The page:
A few years ago, I had the wonderful opportunity to spend a week in Eretz Yisrael with our b’chor, Shalom, in honor of his bar mitzvah. It was a special trip, and we had the z’chus to meet a few g’dolei Yisrael and enjoy seeing some of the beauty of the Land.
We spent Shabbos with my sister Ahuva and my brother Yaakov and his family, both of whom live in the Nachlaot neighborhood of Yerushalayim.
During Shabbos, I mentioned to Yaakov that there was a sefer called Drashos Beis Yishai, written by Rav Shlomo Fisher, that I wanted to purchase. The problem was that it was out of print. I was hoping that during my visit I might possibly be able to meet Rav Fisher and to purchase his sefer directly from him. I also noted that Rav Fisher was the brother of Rav Yisroel Yaakov Fisher zt”l, a renowned halachic poseik.
My brother answered that not only did he know who Rav Fisher is, he actually lived only a few doors away. I couldn’t believe the opportunity! I told my brother that I wanted to knock on his door after Shabbos. My brother replied that although he had seen the Rav walking many times, he had never knocked on his door. Rav Fisher was a holy, elderly, and feeble man, and my brother wasn’t comfortable to simply knock on his door to seek his blessing. I told my brother that I was only in the country for a few days and I didn’t have time to think about being uncomfortable.
On Motza’ei Shabbos, Shalom, Yaakov, and I knocked on Rav Fisher’s door. We were brought inside, where we found the Rav quietly sitting at his table where he had just completed eating his melaveh malkah.
He gave Shalom a brachah in honor of his bar mitzvah and allowed me to take a picture of Shalom with him. When I told the Rav that I wished to purchase his sefer, Drashos Beis Yishai, he replied that that was his brother’s sefer. I realized that this was Rav Eliezer Moshe Fisher, a different brother of the famed halachic poseik.
Rav Fisher’s son was in the apartment assisting his father. Upon hearing my request, he brought me four s’farim that his father had authored. They were on topics throughout Shas, and were simply entitled, Sefer Eliezer Moshe, the name of their author.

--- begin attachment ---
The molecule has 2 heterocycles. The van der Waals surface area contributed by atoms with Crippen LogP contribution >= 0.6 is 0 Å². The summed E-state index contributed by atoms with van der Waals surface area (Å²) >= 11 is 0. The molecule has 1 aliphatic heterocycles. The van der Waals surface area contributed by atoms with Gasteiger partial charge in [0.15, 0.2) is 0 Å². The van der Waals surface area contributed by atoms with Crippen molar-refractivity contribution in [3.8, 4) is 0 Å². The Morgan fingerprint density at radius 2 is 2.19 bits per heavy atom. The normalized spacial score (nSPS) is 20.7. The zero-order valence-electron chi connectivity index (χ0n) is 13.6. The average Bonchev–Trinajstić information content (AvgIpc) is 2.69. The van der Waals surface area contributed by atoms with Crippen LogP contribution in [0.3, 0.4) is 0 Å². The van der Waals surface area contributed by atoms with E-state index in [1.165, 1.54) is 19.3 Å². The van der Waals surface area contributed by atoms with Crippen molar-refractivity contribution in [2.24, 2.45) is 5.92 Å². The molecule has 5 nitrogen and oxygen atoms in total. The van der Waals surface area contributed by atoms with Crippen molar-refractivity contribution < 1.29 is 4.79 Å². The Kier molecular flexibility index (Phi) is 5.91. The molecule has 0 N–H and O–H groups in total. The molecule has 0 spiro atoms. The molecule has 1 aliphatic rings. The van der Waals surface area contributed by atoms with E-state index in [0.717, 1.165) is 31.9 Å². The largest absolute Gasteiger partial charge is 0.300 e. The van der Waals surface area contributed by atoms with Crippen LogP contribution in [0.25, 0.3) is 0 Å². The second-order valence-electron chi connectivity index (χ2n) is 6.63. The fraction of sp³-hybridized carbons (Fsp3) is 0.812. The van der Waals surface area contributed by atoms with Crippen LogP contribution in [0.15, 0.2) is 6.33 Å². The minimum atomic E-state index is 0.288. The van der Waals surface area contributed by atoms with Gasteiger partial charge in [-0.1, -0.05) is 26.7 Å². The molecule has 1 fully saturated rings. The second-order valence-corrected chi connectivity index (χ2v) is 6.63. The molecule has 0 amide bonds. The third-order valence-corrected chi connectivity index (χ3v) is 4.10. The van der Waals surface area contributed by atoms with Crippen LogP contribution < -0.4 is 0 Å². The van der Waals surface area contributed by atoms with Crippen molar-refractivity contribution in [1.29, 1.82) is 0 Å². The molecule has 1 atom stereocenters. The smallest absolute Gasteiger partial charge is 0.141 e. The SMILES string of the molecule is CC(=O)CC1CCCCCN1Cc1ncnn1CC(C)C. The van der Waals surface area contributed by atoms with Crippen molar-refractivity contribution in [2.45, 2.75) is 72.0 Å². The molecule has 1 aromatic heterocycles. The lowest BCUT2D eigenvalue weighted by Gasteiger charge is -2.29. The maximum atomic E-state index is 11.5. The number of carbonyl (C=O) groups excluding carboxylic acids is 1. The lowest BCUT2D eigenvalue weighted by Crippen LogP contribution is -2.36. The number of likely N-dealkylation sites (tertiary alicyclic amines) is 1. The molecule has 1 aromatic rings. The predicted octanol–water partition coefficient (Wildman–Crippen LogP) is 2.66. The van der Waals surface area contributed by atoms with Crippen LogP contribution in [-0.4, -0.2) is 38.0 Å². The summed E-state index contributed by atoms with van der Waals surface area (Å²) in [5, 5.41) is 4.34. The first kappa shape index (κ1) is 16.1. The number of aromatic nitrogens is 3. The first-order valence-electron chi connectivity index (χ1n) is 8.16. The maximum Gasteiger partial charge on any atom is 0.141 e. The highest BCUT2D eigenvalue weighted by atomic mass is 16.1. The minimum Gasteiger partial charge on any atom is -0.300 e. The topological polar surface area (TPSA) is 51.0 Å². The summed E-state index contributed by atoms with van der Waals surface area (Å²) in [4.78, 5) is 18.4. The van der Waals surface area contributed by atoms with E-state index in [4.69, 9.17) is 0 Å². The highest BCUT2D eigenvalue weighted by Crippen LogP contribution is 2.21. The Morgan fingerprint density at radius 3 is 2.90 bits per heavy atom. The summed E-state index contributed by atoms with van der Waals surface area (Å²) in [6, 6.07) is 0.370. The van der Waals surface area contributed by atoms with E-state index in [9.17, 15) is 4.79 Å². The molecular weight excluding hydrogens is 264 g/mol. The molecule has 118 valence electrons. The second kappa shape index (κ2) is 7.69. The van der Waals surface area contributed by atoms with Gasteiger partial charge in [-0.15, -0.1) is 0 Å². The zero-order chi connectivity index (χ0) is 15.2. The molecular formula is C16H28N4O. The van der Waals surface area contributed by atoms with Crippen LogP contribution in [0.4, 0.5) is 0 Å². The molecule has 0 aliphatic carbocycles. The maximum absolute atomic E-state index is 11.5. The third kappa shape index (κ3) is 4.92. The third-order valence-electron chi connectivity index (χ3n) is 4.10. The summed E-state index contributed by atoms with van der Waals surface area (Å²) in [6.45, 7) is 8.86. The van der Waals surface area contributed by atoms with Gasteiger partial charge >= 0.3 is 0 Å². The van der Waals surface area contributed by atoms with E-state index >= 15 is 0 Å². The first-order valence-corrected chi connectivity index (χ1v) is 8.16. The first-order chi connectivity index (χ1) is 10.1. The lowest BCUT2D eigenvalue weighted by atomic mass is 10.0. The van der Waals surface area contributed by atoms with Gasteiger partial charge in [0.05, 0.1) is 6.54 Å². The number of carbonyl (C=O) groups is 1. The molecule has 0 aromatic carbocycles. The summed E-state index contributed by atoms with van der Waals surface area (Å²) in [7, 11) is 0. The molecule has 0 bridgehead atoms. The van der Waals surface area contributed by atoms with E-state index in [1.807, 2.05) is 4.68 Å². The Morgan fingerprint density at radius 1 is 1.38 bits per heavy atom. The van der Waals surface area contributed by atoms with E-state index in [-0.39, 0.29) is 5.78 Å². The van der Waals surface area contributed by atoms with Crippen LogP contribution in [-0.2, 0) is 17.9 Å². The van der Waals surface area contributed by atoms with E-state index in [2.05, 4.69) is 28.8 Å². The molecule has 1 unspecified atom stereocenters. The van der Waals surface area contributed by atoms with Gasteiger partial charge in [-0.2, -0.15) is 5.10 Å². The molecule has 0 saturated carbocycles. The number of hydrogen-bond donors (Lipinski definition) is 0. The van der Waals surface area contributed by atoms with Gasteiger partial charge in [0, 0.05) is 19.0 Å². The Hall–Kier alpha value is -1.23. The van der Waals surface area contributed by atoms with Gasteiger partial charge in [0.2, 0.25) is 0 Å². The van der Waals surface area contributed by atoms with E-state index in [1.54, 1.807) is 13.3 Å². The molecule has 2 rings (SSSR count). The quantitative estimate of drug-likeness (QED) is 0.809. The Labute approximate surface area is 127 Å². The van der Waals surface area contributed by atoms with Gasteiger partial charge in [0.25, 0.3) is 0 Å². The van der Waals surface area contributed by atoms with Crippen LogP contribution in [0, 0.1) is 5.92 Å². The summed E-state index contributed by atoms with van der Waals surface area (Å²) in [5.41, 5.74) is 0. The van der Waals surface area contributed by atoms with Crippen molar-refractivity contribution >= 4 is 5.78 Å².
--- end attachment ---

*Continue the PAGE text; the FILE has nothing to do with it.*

Last week, I read the sad news that Rav Eliezer Moshe Fisher passed away at the age of 88.
As I was flipping through one of the s’farim I had purchased from him, it struck me how ironic it was that I had been willing to knock on his door when I was there for a week, and my brother had never done so.
For the first eight years of my life, my family lived on the Lower East Side of Manhattan. I never remember visiting the Statue of Liberty or the World Trade Center during those years. I think that’s fairly common of New Yorkers.
On the other hand, tourists who visit the city for a week seem to hit all the popular tourist spots during that time.
It’s one of the sad realities of life: We often fail to take advantage of the things closest to us. The things we can do any time often become the things we don’t do at any time.
Conversely, when one knows he has limited time, he will pack in as much as he can during that time.
Residents of Yerushalayim may not visit the Kosel for months, while those of us who have the opportunity to visit from chutz laAretz will make sure to daven there numerous times.
More significantly, it was a stark reminder to me of our nature to fail to appreciate the little gifts of life, which aren’t little at all – primarily the gifts of our close friends and family.
Our children had the z’chus during Chanukah to enjoy time with all four of their grandparents – something I would give anything to be able to do – and some of their uncles, aunts, and cousins. And I had the z’chus to spend time with my parents and in-laws, in good health and a pleasant atmosphere.
I have a friend who often quips that we would be wise to daven that Hashem help us appreciate the gifts He grants us every day while we have them.
Last Shabbos, our community paid tribute to Team Shabbos, a division of the National Association of Chevra Kadisha. It is an organization dedicated to raising and promoting awareness of end-of-life matters according to halachah.
Aside from the tremendous importance of the organization and what they offer our community, reflecting on their work helps us remember to appreciate the gift of life and those around us.
I feel fortunate to have the s’farim of Rav Eliezer Moshe Fisher zt”l for their Torah insights and for the opportunity to maintain a connection with the late scholar. Beyond that, seeing his s’farim also gives me the satisfaction of knowing that at least on that occasion I took advantage of an opportunity and appreciated the moment.
I should add that I am still searching for the sefer Drashos Beis Yishai of Rav Shlomo Fisher shlita, which is out of print. If you find one, please let me know. (And no, it’s not yet on hebrewbooks.org).
Rabbi Dani Staum, LMSW, is a rebbe and guidance counselor at Heichal HaTorah in Teaneck, Principal at Mesivta Ohr Naftoli of New Windsor, and a division head at Camp Dora Golding. He can be reached at firstname.lastname@example.org. Looking for “instant inspiration” on the parshah in under minutes? Follow him on Torahanytime.com.